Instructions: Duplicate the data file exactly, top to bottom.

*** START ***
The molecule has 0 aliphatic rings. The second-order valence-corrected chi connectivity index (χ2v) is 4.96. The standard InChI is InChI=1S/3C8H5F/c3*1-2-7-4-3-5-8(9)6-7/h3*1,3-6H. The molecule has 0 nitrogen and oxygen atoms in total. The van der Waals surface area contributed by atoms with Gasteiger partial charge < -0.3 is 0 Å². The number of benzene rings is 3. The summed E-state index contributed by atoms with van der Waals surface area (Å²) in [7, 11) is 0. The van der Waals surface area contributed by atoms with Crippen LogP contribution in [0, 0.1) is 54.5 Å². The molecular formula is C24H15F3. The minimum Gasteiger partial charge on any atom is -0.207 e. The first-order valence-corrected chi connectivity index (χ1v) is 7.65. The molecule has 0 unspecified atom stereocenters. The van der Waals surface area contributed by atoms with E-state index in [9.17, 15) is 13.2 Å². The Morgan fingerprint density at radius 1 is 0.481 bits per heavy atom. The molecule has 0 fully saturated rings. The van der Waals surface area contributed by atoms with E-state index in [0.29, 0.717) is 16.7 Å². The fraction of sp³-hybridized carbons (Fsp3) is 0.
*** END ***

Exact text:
The molecule has 0 aliphatic rings. The second-order valence-corrected chi connectivity index (χ2v) is 4.96. The standard InChI is InChI=1S/3C8H5F/c3*1-2-7-4-3-5-8(9)6-7/h3*1,3-6H. The molecule has 0 nitrogen and oxygen atoms in total. The van der Waals surface area contributed by atoms with Gasteiger partial charge < -0.3 is 0 Å². The number of benzene rings is 3. The summed E-state index contributed by atoms with van der Waals surface area (Å²) in [7, 11) is 0. The van der Waals surface area contributed by atoms with Crippen LogP contribution in [0, 0.1) is 54.5 Å². The molecular formula is C24H15F3. The minimum Gasteiger partial charge on any atom is -0.207 e. The first-order valence-corrected chi connectivity index (χ1v) is 7.65. The molecule has 0 unspecified atom stereocenters. The van der Waals surface area contributed by atoms with E-state index in [9.17, 15) is 13.2 Å². The Morgan fingerprint density at radius 1 is 0.481 bits per heavy atom. The molecule has 0 fully saturated rings. The van der Waals surface area contributed by atoms with E-state index in [0.29, 0.717) is 16.7 Å². The fraction of sp³-hybridized carbons (Fsp3) is 0.